• Create BookmarkCreate Bookmark
  • Create Note or TagCreate Note or Tag
  • PrintPrint
Share this Page URL
Help

Chapter 1. Start Here > The MP3 Revolution

The MP3 Revolution

Developed in the early 1990s, MPEG-1 level 3 (MP3) became the first widely accepted encoding format that enabled the meteoric rise of digital music, even though it was underground and largely illicit at first. College students and young computer geeks with fast Internet connections used free or inexpensive encoding software (licensed from bodies such as the Fraunhofer Institute that holds the rights to the MP3 encoding algorithm) to convert its purchased CDs into MP3 format. After they were converted to the compressed digital form, these files immediately took on a life of their own, taking advantage of the files' relatively small size (usually 3 to 5 megabytes per song) and the explosive growth of the Internet to leap from computer to computer by way of the new breed of “peer-to-peer” software (such as Napster) that allowed MP3 collectors to seek out music on others' computers and quickly download it. Artists and record labels initially dismissed the threat that MP3 file sharing presented to their business model. However, soon it became apparent that the problem was not going to go away on its own—CD sales were slipping noticeably, and it would only get worse with time. A few high-profile lawsuits against MP3 collectors and broadcasters, and the legal shutdown of the Napster service, officially placed free music file sharing into the public eye—to some, an honorable form of rebellion against corporate tyranny; to others, the very act of killing the goose that lays the golden eggs.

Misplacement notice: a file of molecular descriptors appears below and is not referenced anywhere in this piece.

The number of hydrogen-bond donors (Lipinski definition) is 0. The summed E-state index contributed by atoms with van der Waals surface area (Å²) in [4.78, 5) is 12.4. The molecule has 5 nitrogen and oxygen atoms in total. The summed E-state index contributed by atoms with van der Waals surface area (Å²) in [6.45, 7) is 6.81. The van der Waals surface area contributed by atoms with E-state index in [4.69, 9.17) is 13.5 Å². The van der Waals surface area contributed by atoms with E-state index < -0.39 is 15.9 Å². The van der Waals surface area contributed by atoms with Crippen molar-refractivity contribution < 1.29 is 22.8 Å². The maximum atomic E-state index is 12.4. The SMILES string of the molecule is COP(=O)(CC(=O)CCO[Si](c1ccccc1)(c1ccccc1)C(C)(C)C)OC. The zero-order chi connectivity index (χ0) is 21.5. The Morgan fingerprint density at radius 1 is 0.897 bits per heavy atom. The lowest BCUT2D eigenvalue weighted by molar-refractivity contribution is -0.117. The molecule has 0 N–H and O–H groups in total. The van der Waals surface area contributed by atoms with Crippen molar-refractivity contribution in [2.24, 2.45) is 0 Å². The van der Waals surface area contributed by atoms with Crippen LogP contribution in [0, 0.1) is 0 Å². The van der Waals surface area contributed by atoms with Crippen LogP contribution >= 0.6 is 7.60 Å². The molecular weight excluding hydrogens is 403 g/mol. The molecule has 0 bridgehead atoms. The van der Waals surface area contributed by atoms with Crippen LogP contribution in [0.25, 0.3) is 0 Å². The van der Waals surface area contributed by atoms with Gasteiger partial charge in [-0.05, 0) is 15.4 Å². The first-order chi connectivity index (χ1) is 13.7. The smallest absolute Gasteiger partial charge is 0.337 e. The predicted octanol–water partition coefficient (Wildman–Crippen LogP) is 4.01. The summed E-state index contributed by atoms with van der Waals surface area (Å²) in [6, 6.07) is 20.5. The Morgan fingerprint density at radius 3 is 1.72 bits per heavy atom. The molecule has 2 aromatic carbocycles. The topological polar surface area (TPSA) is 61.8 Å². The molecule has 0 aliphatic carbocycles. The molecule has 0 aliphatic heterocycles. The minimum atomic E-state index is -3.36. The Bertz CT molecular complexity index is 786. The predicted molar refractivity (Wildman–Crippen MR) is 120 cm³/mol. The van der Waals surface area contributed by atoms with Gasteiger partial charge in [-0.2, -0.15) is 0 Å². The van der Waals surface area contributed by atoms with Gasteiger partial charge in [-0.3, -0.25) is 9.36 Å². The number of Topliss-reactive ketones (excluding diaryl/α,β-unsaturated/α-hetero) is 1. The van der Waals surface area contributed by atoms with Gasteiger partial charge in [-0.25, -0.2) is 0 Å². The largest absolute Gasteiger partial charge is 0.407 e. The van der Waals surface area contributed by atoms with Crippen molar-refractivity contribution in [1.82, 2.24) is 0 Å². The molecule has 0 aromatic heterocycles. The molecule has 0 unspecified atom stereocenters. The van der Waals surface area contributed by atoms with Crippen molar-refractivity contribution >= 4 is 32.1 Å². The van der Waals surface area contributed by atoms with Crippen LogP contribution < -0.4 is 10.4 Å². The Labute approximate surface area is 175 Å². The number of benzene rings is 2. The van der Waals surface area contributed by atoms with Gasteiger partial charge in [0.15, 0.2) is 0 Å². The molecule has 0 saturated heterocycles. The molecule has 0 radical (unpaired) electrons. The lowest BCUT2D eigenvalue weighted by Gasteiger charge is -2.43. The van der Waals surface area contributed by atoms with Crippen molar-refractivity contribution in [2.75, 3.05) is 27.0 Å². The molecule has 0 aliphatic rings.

▸ KEY TERM

MPEG-1 level 3 (MP3)— The most widely used format for digital music, MP3 files sound pretty good but have no copy protection built in.



PREVIEW

                                                                          

Not a subscriber?

Start A Free Trial


  
  • Creative Edge
  • Create BookmarkCreate Bookmark
  • Create Note or TagCreate Note or Tag
  • PrintPrint